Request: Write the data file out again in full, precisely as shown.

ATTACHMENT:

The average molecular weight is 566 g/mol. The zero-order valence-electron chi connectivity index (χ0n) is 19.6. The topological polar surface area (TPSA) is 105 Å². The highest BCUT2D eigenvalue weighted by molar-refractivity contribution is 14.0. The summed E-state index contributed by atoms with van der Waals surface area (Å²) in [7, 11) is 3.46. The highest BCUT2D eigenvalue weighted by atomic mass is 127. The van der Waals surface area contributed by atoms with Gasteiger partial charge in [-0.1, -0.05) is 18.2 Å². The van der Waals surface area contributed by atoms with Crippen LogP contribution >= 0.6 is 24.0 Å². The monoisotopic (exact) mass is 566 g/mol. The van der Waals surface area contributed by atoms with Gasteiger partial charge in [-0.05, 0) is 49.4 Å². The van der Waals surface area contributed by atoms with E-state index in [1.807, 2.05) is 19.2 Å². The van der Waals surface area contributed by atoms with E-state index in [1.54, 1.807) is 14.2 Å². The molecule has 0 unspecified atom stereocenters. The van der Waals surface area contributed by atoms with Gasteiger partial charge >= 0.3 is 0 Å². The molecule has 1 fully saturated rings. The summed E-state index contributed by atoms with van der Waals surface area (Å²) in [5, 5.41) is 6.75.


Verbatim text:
The average molecular weight is 566 g/mol. The zero-order valence-electron chi connectivity index (χ0n) is 19.6. The topological polar surface area (TPSA) is 105 Å². The highest BCUT2D eigenvalue weighted by molar-refractivity contribution is 14.0. The summed E-state index contributed by atoms with van der Waals surface area (Å²) in [7, 11) is 3.46. The highest BCUT2D eigenvalue weighted by atomic mass is 127. The van der Waals surface area contributed by atoms with Gasteiger partial charge in [-0.1, -0.05) is 18.2 Å². The van der Waals surface area contributed by atoms with Crippen LogP contribution >= 0.6 is 24.0 Å². The monoisotopic (exact) mass is 566 g/mol. The van der Waals surface area contributed by atoms with Gasteiger partial charge in [-0.05, 0) is 49.4 Å². The van der Waals surface area contributed by atoms with E-state index in [1.807, 2.05) is 19.2 Å². The van der Waals surface area contributed by atoms with E-state index in [1.54, 1.807) is 14.2 Å². The molecule has 0 unspecified atom stereocenters. The van der Waals surface area contributed by atoms with Gasteiger partial charge >= 0.3 is 0 Å². The molecule has 1 fully saturated rings. The summed E-state index contributed by atoms with van der Waals surface area (Å²) in [5, 5.41) is 6.75.